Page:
Switching from Kaletra (lopinavir/ritonavir) to Norvir (ritonavir)-boosted Reyataz (atazanavir) significantly improves glucose metabolism and lipids and decreases abdominal fat, according to the results of a clinical trial published online ahead of print by the journal AIDS. Though the study was small and lacked the power to draw firm conclusions, the authors point out that Reyataz boosted with low-dose Norvir—a drug strongly associated with a variety of metabolic side effects—may be a safe bet for HIV-positive patients with glucose problems, elevated lipids and lipodystrophy.
For glucose (sugar) to work effectively in the body, it must first be taken up by cells, a process that relies heavily on the GLUT 4 transporter protein. Test tube studies have found that lopinavir and ritonavir can inhibit GLUT 4—thereby blocking the transport of glucose into cells. These two HIV medications have also been shown to impair the function of adipocytes (fat cells) in the body, which may contribute to the elevated cholesterol and triglyceride levels and fat-related body shape changes seen in people with HIV using treatment regimes that include a protease inhibitor (PI).
Atazanavir has not been shown to inhibit GLUT 4 or negatively affect adipocytes. While this has made Reyataz a very popular PI option, especially for those with a history of glucose- and/or sugar-related problems while on other PIs, it is often prescribed with low-dose Norvir to improve its effectiveness. Thus, there have been lingering concerns that switching from a Kaletra-inclusive regimen to Norvir-boosted Reyataz will negate any potential benefits.
Not so, according to a 15-patient study conducted by Takara Stanley, MD, of Massachusetts General Hospital and her colleagues. The men and women enrolled were all on a regimen containing Kaletra and had increased insulin levels—a marker of impaired glucose metabolism—and elevated lipids. They were either continued on their Kaletra-based regimen or switched to once-daily Reyataz (300 mg) plus Norvir (100 mg).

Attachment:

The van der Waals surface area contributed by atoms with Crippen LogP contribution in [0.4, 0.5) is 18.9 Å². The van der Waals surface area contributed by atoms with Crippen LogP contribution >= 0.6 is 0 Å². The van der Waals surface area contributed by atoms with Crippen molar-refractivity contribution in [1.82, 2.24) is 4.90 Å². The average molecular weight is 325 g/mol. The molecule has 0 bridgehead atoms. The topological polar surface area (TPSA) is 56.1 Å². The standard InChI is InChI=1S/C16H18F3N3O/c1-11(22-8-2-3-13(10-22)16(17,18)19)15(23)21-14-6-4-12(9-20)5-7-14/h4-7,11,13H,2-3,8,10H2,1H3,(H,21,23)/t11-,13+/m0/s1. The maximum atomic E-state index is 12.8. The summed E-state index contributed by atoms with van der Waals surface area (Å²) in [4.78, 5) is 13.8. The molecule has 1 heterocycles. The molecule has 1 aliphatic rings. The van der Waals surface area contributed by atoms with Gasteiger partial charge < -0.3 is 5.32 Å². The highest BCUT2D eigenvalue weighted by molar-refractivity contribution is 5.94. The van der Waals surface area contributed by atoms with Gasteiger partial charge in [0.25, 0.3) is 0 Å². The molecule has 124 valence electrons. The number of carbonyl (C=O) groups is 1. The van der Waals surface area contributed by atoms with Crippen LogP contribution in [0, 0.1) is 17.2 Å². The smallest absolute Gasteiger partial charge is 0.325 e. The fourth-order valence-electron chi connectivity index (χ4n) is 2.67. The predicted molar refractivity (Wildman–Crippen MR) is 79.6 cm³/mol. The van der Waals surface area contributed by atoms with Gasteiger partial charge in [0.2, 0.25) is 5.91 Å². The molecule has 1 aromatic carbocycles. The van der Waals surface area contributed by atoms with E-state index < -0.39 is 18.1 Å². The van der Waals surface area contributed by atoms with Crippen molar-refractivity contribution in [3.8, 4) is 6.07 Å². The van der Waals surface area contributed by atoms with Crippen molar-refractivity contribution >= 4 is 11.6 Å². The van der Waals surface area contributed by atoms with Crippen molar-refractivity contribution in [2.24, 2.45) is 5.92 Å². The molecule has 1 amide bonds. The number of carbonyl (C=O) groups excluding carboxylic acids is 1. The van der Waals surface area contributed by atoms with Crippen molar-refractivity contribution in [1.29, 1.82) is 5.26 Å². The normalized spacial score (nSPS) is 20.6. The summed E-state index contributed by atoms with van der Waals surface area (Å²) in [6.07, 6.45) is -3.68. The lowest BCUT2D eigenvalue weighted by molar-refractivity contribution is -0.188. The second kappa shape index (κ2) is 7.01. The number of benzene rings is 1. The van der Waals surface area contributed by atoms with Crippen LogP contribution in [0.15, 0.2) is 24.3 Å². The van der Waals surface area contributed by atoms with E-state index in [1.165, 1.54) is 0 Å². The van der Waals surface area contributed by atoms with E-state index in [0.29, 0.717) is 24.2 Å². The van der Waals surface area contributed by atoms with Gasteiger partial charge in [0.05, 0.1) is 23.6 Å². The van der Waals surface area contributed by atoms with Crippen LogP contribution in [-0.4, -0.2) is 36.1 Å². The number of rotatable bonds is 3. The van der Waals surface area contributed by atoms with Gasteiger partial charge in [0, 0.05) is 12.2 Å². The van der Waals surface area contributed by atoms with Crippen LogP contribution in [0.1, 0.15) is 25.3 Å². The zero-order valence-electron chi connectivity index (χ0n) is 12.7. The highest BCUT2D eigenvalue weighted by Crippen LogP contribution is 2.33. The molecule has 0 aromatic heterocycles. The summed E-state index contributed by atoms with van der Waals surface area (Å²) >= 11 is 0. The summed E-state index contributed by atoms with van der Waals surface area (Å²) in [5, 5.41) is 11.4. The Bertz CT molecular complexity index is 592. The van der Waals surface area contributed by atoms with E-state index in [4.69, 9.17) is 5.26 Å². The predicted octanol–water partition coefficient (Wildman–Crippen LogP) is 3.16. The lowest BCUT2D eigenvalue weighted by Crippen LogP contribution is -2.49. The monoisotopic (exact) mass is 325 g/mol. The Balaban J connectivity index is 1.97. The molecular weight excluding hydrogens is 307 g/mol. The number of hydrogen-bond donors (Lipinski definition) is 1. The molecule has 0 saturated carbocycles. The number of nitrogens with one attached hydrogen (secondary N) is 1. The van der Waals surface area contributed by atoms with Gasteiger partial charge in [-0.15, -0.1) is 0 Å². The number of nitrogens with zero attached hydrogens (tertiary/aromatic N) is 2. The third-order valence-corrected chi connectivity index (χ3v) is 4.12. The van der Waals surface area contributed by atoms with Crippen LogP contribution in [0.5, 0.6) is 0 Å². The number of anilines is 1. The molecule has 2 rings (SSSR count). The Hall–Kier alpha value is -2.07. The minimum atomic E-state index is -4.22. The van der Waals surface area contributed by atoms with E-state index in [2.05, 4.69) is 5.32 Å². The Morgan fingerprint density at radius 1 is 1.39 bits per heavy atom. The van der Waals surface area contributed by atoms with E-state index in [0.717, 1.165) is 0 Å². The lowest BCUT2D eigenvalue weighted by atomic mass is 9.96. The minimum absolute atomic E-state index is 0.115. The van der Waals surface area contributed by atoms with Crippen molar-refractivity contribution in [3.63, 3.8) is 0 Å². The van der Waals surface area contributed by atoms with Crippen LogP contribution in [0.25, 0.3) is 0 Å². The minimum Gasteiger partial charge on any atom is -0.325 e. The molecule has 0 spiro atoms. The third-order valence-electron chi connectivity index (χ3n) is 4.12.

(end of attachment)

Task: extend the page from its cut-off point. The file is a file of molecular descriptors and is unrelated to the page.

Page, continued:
After six months, the uptake of glucose by one of the thigh muscles—measured using positron emission tomography (PET) scans—increased significantly only in the Norvir/Reyataz group, a sign of improved glucose metabolism. What’s more, dual X-ray absorptiometry (DEXA) scans found significant decreases in visceral adipose tissue (VAT)—fat deep within the belly—among those who switched compared with those who remained on Kaletra. Stanley’s group also found significant decreases in glucose, triglycerides (a 180 mg/dL drop) and total cholesterol (a 20 mg/dL improvement) among Kaletra switchers, despite the use of low-dose Norvir when combined with Reyataz.
Stanley and her fellow authors caution that their “study has a number of limitations”—the size was small, they say, because the study procedures were complex—and, as a result, was not strong enough to detect changes in specific parameters. However, given the evidence of various benefits observed in the patients switching from Kaletra to Norvir-boosted Reyataz, the researchers strongly suggest that additional studies be conducted to explore these findings further.